Remember the Removal: Young Cherokees are retracing the forced removal of their ancestors from their homelands in the United States, offering a message of resilience on the 180th anniversary of the Trail of Tears. Photo: Remember the Removal Bike Ride

Native Sun News Today: The true history of the Indian Removal Act



1830 Indian Removal Act: a national shame

Ten thousand people died on the Trail of Tears
By James Giago Davies
Native Sun News Today Correspondent
nativesunnews.today

RAPID CITY— Every president delivers a State of the Union address, and on December 8, 1829, Andrew Jackson gave his, and featured prominently in that address, was the fate of the Five Civilized Tribes (Cherokee, Chickasaw, Choctaw, Creek, and Seminole).

Portrayed by history as an enemy of the Indian, it is difficult to accurately assess Jackson’s actual feelings on the matter, given the distortion inevitable with the passage of 188 years of complicated history, but like many politicians, he knew where and when to present his case with conciliatory language, and when to brashly lay his true intentions bare.

“…I informed the Indians inhabiting parts of Georgia and Alabama that their attempt to establish an independent government would not be countenanced by the Executive of the United States,” Jackson said in his State of the Union, “and advised them to emigrate beyond the Mississippi or submit to the laws of those States.”

Lost in most accounts of that time, is the humane rationale Jackson asserted as the basis for Indian removal from the conflicted areas. His State of the Union focused on tribal attempts to establish sovereign nations within the confines of the United States, and within the confines of a specific state.

“A portion, however, of the Southern tribes, having mingled much with the whites and made some progress in the arts of civilized life, have lately attempted to erect an independent government within the limits of Georgia and Alabama. These States, claiming to be the only sovereigns within their territories, extended their laws over the Indians, which induced the latter to call upon the United States for protection.”

The Trail of Tears historical marker along US-70S, on the eastern edge of Woodbury, Tennessee. Photo: J. Stephen Conn

It appears the Cherokee had been too successful at adopting white ways, while still remaining Cherokee, and had asked for federal protection from the state backlash.

“Surrounded by the whites with their arts of civilization,” Jackson said, “which by destroying the resources of the savage, doom him to weakness and decay, the fate of the Mohegan, the Narragansett, and the Delaware is fast over-taking the Choctaw, the Cherokee, and the Creek.”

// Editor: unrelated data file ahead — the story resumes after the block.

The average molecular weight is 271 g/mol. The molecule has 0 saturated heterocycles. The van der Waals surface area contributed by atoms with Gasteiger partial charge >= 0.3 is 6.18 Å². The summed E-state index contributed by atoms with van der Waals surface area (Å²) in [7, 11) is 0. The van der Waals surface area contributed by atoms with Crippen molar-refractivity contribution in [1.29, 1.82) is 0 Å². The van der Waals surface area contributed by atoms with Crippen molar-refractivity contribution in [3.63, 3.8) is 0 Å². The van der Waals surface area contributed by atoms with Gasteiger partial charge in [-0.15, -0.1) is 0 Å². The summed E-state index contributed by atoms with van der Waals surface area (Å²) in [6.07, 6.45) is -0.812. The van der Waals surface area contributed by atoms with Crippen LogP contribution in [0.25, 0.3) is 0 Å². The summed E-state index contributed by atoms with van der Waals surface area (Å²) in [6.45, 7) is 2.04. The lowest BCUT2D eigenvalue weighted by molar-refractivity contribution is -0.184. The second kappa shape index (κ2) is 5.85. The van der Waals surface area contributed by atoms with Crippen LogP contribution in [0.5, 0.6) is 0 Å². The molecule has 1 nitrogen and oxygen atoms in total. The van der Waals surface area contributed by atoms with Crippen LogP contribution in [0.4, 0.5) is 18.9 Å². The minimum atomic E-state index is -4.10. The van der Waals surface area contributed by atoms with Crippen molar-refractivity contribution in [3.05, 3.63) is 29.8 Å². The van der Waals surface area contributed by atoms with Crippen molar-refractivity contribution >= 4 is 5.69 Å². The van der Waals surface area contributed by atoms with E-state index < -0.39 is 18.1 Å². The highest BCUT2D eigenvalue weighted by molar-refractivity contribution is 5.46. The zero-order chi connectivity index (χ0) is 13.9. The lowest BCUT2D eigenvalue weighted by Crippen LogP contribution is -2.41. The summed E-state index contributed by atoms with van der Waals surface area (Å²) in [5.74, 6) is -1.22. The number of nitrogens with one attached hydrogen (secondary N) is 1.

A tribe, then, unwilling to adopt the arts of white civilization, by Jackson’s rationale, was doomed, but a tribe that did adopt the arts of white civilization and refused to surrender tribal identity and sovereignty, was equally doomed.

By acknowledging this “savage doom” for other tribes, Jackson used it as pretext for humanely protecting the Five Civilized Tribes from same: “That this fate surely awaits them if they remain within the limits of the States does not admit of a doubt. Humanity and national honor demand that every effort should be made to avert so great a calamity.”

Jackson does argue that a sovereign Indian nation cannot exist within the borders of a sovereign state, and history indicates this was his actual intent, to destroy any attempt by any tribe to establish a sovereign presence independent of state jurisdiction (especially one replete with a tribal government and constitution, and a viable tribally created economy, which the Cherokee had).


But he shrewdly packages this imperative as a logical consequence of a compassionate concern for the fate of these tribes, given the culture crushing pressure government endorsed white encroachment was sure to produce: “Our conduct toward these people is deeply interesting to our national character. Their present condition, contrasted with what they once were, makes a most powerful appeal to our sympathies. Our ancestors found them the uncontrolled possessors of these vast regions. By persuasion and force they have been made to retire from river to river and from mountain to mountain, until some of the tribes have become extinct and others have left but remnants to preserve for a while their once terrible names.”

In short, Jackson argued these tribes had to be removed west for their own good. Jackson had a description of what awaited them out west: “…I suggest for your consideration the propriety of setting apart an ample district west of the Mississippi, and without the limits of any State or Territory now formed, to be guaranteed to the Indian tribes as long as they shall occupy it, each tribe having a distinct control over the portion designated for its use. There they may be secured in the enjoyment of governments of their own choice, subject to no other control from the United States than such as may be necessary to preserve peace on the frontier and between the several tribes.”

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James Giago Davies is an enrolled member of the Oglala Lakota tribe. He can be reached at skindiesel@msn.com

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